By R. Alan Clanton Thursday Review editor
(Originally published February 28, 2014) When Comcast’s CEO Brian Roberts announced weeks ago that the cable company he captains has entered into an agreement to merge with the massive cable, internet and phone provider Time Warner, there was an explosion of business reporting and mainstream press discussion about what this would mean for cable television customers across the United States.
After all, Comcast is already the nation’s largest cable and internet provider, and Time Warner—the number two player—was its only real competition among the big boys. Roberts and those around him spoke of improvements to infrastructure, technological advances, a beneficial merger of internet access, new compatibilities and better leverage when it comes to its entertainment and programming. All fine and good—and certainly in keeping with common sense business notions of vertical integration, especially in a fast-changing world.
Roberts hopes that the public sees it his way, and he figures that his long view of the advantages of this merger will prevail among members of Congress and the several regulatory agencies which might have concerns.
But, predictably, consumer advocates screamed. They saw an already non-responsive cable giant merging with an equally intransigent cable company to create what amounts to a de facto monopoly for as many as 35 million Americans. To make matters worse, the proposed merger will bind the two companies whose customer service ratings are among the most dismal anywhere. Some analysts predicted longer on-hold waits, slower response time to service calls, longer and more frequent outages, and unbridled price increases.
A few pragmatic and even cynical business reporters resigned themselves to the view that, in fact, nothing would change. In this view, prices will creep upwards as they always have, with little interference from state or local governments, and customer service will remain approximately static—save for a few cases where customer support centers and operations functions are folded into one another. If the two companies are already ranked at the bottom in terms of customer satisfaction, then they can’t get any worse because of a merger.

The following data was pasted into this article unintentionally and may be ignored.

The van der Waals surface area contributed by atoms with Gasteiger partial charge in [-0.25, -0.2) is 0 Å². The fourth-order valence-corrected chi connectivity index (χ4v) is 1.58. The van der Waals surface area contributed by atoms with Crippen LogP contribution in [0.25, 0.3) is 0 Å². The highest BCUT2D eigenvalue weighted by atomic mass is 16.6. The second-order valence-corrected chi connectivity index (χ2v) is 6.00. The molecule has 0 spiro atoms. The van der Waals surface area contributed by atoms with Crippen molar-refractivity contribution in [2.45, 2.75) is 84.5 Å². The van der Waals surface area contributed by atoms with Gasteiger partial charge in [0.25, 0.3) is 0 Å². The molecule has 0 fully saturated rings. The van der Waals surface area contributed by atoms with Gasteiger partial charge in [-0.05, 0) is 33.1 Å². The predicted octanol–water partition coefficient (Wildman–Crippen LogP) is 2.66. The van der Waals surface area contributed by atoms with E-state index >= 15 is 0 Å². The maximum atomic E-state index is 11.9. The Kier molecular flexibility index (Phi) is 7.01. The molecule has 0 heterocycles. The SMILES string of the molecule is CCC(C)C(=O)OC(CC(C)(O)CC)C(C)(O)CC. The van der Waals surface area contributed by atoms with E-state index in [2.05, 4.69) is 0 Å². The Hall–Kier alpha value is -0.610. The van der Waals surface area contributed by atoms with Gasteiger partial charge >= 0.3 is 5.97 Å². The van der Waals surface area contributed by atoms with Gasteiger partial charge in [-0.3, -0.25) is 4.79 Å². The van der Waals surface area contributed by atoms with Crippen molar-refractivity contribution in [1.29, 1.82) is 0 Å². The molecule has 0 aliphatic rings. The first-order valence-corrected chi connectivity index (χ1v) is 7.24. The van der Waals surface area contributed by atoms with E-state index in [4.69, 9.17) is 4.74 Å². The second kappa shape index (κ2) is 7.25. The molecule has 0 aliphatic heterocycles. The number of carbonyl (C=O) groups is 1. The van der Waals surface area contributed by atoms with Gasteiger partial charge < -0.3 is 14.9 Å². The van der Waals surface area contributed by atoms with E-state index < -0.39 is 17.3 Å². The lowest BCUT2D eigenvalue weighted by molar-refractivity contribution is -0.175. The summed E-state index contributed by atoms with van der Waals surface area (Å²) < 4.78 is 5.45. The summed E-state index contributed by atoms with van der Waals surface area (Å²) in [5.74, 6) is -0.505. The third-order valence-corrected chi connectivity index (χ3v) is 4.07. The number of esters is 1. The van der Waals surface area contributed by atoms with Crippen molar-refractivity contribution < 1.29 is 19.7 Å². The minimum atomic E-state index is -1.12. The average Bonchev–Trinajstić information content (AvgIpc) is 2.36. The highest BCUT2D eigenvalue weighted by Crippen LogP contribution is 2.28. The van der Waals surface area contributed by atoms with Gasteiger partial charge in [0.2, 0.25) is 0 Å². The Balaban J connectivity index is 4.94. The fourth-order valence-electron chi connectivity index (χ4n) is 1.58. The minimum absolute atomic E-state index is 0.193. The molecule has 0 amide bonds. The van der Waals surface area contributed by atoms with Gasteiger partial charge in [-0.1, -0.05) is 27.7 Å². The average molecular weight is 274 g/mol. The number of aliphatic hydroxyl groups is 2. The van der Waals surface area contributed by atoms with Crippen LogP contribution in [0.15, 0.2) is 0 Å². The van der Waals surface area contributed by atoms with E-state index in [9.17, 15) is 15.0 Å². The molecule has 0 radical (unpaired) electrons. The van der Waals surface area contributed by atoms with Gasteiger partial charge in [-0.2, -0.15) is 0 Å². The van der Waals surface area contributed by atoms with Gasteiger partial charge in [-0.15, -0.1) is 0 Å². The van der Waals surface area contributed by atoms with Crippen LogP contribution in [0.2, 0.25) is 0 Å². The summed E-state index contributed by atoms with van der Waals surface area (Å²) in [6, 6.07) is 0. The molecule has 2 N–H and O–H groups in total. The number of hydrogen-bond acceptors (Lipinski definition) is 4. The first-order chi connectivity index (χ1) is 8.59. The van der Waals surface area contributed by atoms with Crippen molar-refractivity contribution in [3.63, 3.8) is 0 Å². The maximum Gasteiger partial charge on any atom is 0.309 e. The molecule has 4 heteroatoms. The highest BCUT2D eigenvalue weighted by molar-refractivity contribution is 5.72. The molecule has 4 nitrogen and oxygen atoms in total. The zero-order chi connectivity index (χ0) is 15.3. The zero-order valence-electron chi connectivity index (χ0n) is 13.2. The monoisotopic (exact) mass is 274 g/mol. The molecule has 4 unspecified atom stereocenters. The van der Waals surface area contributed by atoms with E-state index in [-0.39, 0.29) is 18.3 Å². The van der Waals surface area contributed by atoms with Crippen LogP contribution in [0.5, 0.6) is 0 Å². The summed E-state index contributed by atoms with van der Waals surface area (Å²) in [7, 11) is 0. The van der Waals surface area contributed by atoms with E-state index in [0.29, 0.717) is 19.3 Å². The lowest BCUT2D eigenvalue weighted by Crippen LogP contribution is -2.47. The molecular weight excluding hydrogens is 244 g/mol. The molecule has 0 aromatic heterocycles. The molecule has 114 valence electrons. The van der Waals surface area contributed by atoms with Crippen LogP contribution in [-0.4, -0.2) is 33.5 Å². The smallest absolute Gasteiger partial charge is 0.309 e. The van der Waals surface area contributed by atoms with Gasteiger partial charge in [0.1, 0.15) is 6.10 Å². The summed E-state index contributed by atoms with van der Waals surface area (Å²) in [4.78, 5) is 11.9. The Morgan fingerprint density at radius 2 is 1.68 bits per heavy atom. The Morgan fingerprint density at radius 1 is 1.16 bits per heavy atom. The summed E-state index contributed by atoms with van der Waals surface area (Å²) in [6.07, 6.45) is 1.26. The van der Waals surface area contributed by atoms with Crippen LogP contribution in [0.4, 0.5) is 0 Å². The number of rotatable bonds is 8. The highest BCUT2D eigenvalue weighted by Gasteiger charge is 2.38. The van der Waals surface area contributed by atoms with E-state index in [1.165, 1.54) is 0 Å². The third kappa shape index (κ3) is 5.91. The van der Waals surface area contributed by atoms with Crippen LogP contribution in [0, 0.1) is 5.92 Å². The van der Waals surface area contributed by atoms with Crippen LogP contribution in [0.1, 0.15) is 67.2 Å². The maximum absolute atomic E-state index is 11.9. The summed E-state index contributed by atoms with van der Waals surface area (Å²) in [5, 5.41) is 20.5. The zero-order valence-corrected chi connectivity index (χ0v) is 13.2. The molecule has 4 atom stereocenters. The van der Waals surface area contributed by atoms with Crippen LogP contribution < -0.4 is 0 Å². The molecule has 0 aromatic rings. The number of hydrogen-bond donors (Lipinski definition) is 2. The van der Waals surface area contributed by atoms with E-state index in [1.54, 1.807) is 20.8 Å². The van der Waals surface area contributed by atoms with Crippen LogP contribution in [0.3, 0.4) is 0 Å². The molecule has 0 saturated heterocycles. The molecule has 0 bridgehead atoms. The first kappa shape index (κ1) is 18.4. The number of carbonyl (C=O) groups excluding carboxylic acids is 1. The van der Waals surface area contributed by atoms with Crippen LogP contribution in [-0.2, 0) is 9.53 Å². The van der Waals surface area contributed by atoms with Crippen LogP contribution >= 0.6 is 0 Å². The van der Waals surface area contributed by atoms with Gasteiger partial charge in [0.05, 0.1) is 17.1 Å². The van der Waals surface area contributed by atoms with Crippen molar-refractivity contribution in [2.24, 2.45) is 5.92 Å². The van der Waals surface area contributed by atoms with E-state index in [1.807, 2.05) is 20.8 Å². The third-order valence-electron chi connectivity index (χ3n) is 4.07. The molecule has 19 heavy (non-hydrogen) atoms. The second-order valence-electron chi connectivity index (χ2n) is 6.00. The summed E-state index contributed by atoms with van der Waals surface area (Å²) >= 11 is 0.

In other words, neither the rosy scenario drafted by marketing and lobbying wordsmiths, nor the gloom and doom Earth-asteroid collision view will prevail.
Brian Roberts, however, is almost certainly looking beyond these distractions. For Roberts, who ascended as a young man under the tutelage of his father, Ralph Roberts, Comcast’s vision has always been about finding—and correctly using—the longest possible lens. Where cable companies in the 1990s spoke glowingly of “convergence,” they now speak of divergence as content migrates toward Google, Apple, Amazon and Microsoft. Indeed, with new threats emerging almost weekly on his flanks as newer technologies siphon cable customers away—especially younger customers who do not share a loyalty to the idea of a fixed TV screen or computer monitor sitting in a room—from the traditional model, Roberts wants to follow the money. And in this context, that means content.